Introducing our Integrated Equity, Diversity, and Inclusion (EDI) Council
As Veritas Collaborative and The Emily Program continue to integrate under our parent company Accanto Health, we are so excited to now have a common Equity, Diversity, and Inclusion (EDI) Council. The EDI Council has been shaping our shared policies, procedures, and culture since our brands merged, and we feel it is time to introduce ourselves. The common questions and answers below provide an overview of the Council, its members, and its initiatives.
What is an EDI Council?
An Equity, Diversity, and Inclusion (EDI) Council is a group of staff from different levels and departments of an organization who represent varied personal and collective identities. EDI Councils typically work to advance the rights of marginalized folks within an organization, as well as those the organization serves. They also catalyze advocacy and spaces for reflection in response to local, national, and global events that challenge social justice or the rights of vulnerable populations.
How does our EDI Council work?
Accanto Health’s EDI Council is led by an EDI Advisory Council. The Advisory Council meets once per week to advance efforts, while the entire EDI Council meets once per month. Below are the different positions on our Advisory Council and their duties.
- The Chair of the Council is a member of senior leadership who elevates the observations, feedback, and recommendations of the Council to the executive team. The Chair’s role is to provide support, advocacy, and guidance in aligning the Council’s efforts with the goals of the organization.
- The Internal Communications Coordinator and External Communications Coordinator are appointed by the Council’s members and are responsible for drafting, reviewing, and distributing all written communication for internal and external audiences.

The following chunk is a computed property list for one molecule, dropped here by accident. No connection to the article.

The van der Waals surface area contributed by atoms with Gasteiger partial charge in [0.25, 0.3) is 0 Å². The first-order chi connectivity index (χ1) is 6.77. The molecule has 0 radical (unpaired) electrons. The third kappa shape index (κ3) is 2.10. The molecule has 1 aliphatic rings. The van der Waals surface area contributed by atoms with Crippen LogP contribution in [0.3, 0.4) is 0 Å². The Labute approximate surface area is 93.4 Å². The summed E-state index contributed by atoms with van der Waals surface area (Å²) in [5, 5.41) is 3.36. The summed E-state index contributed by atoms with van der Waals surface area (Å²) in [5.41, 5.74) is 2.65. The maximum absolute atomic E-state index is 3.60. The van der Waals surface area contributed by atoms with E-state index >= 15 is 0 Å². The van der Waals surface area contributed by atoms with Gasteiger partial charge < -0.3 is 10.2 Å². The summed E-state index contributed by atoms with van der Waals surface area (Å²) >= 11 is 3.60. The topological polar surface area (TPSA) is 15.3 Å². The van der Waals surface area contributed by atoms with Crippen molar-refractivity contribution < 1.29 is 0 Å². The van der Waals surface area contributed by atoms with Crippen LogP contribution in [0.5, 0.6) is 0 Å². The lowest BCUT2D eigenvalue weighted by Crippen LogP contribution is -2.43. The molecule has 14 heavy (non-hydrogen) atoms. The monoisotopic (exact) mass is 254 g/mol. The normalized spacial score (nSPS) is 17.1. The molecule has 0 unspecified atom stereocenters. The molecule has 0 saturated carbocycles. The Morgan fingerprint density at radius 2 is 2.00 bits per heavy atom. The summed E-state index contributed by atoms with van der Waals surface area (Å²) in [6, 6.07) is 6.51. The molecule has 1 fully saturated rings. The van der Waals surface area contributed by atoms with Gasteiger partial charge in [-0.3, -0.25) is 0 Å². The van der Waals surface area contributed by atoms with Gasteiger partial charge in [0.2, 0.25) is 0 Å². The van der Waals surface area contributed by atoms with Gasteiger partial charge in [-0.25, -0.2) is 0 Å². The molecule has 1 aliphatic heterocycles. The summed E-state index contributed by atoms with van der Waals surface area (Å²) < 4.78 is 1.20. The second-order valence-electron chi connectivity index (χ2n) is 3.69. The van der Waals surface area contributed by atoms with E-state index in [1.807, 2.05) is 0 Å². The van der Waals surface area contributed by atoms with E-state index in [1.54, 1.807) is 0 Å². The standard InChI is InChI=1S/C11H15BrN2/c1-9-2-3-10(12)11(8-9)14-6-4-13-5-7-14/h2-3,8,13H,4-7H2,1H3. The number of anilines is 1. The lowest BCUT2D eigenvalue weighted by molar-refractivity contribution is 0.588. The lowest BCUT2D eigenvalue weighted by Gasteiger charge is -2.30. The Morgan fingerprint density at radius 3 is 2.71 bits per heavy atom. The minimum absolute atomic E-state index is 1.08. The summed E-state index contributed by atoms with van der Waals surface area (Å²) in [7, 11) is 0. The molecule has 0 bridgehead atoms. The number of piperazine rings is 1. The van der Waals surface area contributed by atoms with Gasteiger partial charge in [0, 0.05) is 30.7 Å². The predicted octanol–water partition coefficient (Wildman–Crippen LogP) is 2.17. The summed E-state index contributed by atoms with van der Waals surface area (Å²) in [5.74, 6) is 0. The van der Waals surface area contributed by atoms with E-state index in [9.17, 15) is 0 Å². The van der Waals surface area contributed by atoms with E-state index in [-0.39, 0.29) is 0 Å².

- Site Coordinators support the Council by coordinating meetings, planning events, and following up on action items at their Veritas Collaborative or Emily Program site. They coordinate and schedule all site-specific meetings, activities, and initiatives.
- Council members create opportunities for employees to meaningfully engage with leadership to advance cultural inclusivity and equity in the workplace. They serve as an advisory group for employee programs that impact organization-wide diversity and inclusion. Council members identify barriers that impact recruitment, retention, advancement, and training. They act as change agents for the organization by challenging the status quo, as well as championing EDI, promoting the company as an employer of choice, assisting with event planning, and voting on decisions.
What are the goals of our EDI Council?
Our mission statement is as follows:
We are Accanto Health. We are diverse and our diversity is what makes us strong. Our diversity of training, background, job function, gender identity, ethnic background, and perspective enables us to create the most optimal care for our patients and the most collaborative work environment. By practicing radical inclusivity, we draw on the strengths of all our staff members’ training, expertise, background, and life experience to create a company culture that values all people. The focus of this Council is to provide direction and leadership for our organization—to deepen this culture at every site for every staff member. The goal is to lead by example as an organization in our industry and culture to demonstrate the power of a company that embraces diversity of thought and background.
How are equity, diversity, and inclusion reflected in Emily Program and Veritas Collaborative practices and policies?